My take on the deleted function in C++

In C++, when you don’t want people to call any specific class method, you would probably define the method as private. But sometimes, it’s not always possible to do, or it’s not convenient. Sometimes, you have a method with a certain parameter, but the caller would call the method by passing in a different type of parameter, with a different intention. By different type of parameter here, I mean a different type of parameter from the one you intended, when you defined the method.

However, given the C baggage in C++, the compiler would not able to differentiate. For example, we have the following class definition:

class MyClass
    void withIntOnly(int x) {
        // Do something with x

Your intention was to have caller pass in an integer only. But there’s no way for you to prevent people from passing in a different type of parameter. The following codes are all valid:

enum Color { Blue, Red, Green };
MyClass c;

As we can see, the intentions of the caller are very different for each call, but to the compiler, they are perfectly valid method calls, except maybe the last one which needs narrowing conversion, but it is still a valid method call.

To prevent this, we had to overload the method with every single type that could be converted to an integer and make the overloaded methods private, such as the following codes:

class MyClass
    void withIntOnly(int x) {
        // Do something with x
    void withIntOnly(char c) {}
    void withIntOnly(bool b) {}
    void withIntOnly(float f) {}

This would make the method calls above fail to compile. With C++11, there’s another way to filter out the unwanted overloads with the delete keyword. So the class definition would become:

class MyClass
    void withIntOnly(int x) {
        // Do something with x
    void withIntOnly(char) = delete;
    void withIntOnly(bool) = delete;
    void withIntOnly(float) = delete;

This would achieve the same effects as the private overloaded methods. You could do this the copy constructor, if you want to make your class uncopyable. And this later way is the recommended way, because it is supposedly better. Honestly, this is just a question of personal taste. From a technical point of view, I don’t see any difference at all.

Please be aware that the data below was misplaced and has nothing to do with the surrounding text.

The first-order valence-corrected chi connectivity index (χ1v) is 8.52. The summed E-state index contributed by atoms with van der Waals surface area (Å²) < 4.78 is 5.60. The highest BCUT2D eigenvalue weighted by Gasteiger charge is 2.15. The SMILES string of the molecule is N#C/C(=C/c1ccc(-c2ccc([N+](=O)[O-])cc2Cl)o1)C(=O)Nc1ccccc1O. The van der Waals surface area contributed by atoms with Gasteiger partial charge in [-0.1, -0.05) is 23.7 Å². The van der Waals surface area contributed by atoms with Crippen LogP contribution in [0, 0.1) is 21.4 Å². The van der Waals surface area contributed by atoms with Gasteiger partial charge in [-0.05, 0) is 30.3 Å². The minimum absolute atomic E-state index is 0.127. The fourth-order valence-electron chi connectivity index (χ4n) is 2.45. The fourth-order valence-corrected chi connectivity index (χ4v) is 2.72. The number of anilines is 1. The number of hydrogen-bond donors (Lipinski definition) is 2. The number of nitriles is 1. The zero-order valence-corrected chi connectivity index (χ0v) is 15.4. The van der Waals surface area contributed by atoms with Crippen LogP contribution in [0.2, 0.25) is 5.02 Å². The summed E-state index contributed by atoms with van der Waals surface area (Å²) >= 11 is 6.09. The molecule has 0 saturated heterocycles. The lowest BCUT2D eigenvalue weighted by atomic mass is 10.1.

Only at this point that you start to really appreciate the static type checking and/or type inference in other programming languages. We should only need to define our class as the first definition above, and the compiler should handle the rest of the work, and make sure that the method can’t be invoked with undefined effect.

You might argue that this is not a C++ problem, because it’s an issue carried over from the C baggage. True, but since the C++ designers decided to make it “C-compatible”, we got to live with the consequences. All I’m saying here is that, from a programming point of view, that really sucks.

Therefore, even with this feature of deleted function, we only shuffle the problem around, we have not really resolved it.


C++’s confusing mess in object initialization

C++ is a powerful programming language, but it is a hugely complex and convoluted programming language. Everyday, we see people struggle to learn the syntax, the semantics and the little quirks to try to cross the learning chasm. It’s not just difficult to newbies. Even for old hands, you have to check and re-check every line. After so many years of programming, I still can not feel being in my elements when coding in this satanic language.

This feeling has never been stronger than in the last few days, while I was guiding a programmer through the C++ rough sea. He has years of experiences in Java, Ruby, Go, Javascript, and can handle C pretty decently. And he is having a hard time with just initialization of objects. I sat back, and something hit me. Given the confusing mess of object initialization in C++, I would have the same problem of understanding if I were to learn it now.

Let’s look at the many ways you can initialize an object. First of all, you can initialize an object with the “=” symbol, such as:

int x1 = 42;

Remember we all had to re-learn the meaning of the “=” sign when we first learned programming? No, it does not mean equal, we are assigning a value to the variable on the left hand side. To help us understand the concept, a lot of teachers even drew a box, and made a gesture to show that we actually put the value in that box.

So far so good. Then, in C++, we also can initialize an object with the parentheses, such as:

int x2(42);

So what’s the difference? Well, there’s not much difference here, at least, not this case. And if there is one, I can’t tell. And I am pretty sure the huge majority of C++ programmers couldn’t either. Ok, to be theoretically precise, the first one is a copy initialization, and the second one is a direct initialization. There might be differences when we deal with user-defined classes, however, they don’t have any difference in this case.